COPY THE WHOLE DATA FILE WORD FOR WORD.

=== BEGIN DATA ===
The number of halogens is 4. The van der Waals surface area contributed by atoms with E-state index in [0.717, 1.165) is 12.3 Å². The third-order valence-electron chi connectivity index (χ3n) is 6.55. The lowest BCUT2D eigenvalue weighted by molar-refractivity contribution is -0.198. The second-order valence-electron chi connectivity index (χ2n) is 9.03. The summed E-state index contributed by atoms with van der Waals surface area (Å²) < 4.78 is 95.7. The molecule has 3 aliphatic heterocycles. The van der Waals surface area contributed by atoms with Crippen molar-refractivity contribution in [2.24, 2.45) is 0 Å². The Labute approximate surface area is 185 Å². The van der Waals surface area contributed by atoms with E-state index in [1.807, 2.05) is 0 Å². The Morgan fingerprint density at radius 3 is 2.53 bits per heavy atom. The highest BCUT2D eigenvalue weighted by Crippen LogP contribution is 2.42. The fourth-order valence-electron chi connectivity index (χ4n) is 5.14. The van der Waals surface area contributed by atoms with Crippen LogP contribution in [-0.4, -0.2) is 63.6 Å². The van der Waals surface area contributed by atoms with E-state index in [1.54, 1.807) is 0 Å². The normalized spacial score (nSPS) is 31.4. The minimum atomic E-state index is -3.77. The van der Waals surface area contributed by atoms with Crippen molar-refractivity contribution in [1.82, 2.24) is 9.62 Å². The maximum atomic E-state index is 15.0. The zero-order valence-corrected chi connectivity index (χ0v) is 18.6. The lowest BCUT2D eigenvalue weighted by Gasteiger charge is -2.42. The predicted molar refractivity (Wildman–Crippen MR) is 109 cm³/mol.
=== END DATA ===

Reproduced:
The number of halogens is 4. The van der Waals surface area contributed by atoms with E-state index in [0.717, 1.165) is 12.3 Å². The third-order valence-electron chi connectivity index (χ3n) is 6.55. The lowest BCUT2D eigenvalue weighted by molar-refractivity contribution is -0.198. The second-order valence-electron chi connectivity index (χ2n) is 9.03. The summed E-state index contributed by atoms with van der Waals surface area (Å²) < 4.78 is 95.7. The molecule has 3 aliphatic heterocycles. The van der Waals surface area contributed by atoms with Crippen molar-refractivity contribution in [2.24, 2.45) is 0 Å². The Labute approximate surface area is 185 Å². The van der Waals surface area contributed by atoms with E-state index in [1.807, 2.05) is 0 Å². The Morgan fingerprint density at radius 3 is 2.53 bits per heavy atom. The highest BCUT2D eigenvalue weighted by Crippen LogP contribution is 2.42. The fourth-order valence-electron chi connectivity index (χ4n) is 5.14. The van der Waals surface area contributed by atoms with Crippen LogP contribution in [-0.4, -0.2) is 63.6 Å². The van der Waals surface area contributed by atoms with E-state index in [1.54, 1.807) is 0 Å². The normalized spacial score (nSPS) is 31.4. The minimum atomic E-state index is -3.77. The van der Waals surface area contributed by atoms with Crippen molar-refractivity contribution in [1.82, 2.24) is 9.62 Å². The maximum atomic E-state index is 15.0. The zero-order valence-corrected chi connectivity index (χ0v) is 18.6. The lowest BCUT2D eigenvalue weighted by Gasteiger charge is -2.42. The predicted molar refractivity (Wildman–Crippen MR) is 109 cm³/mol.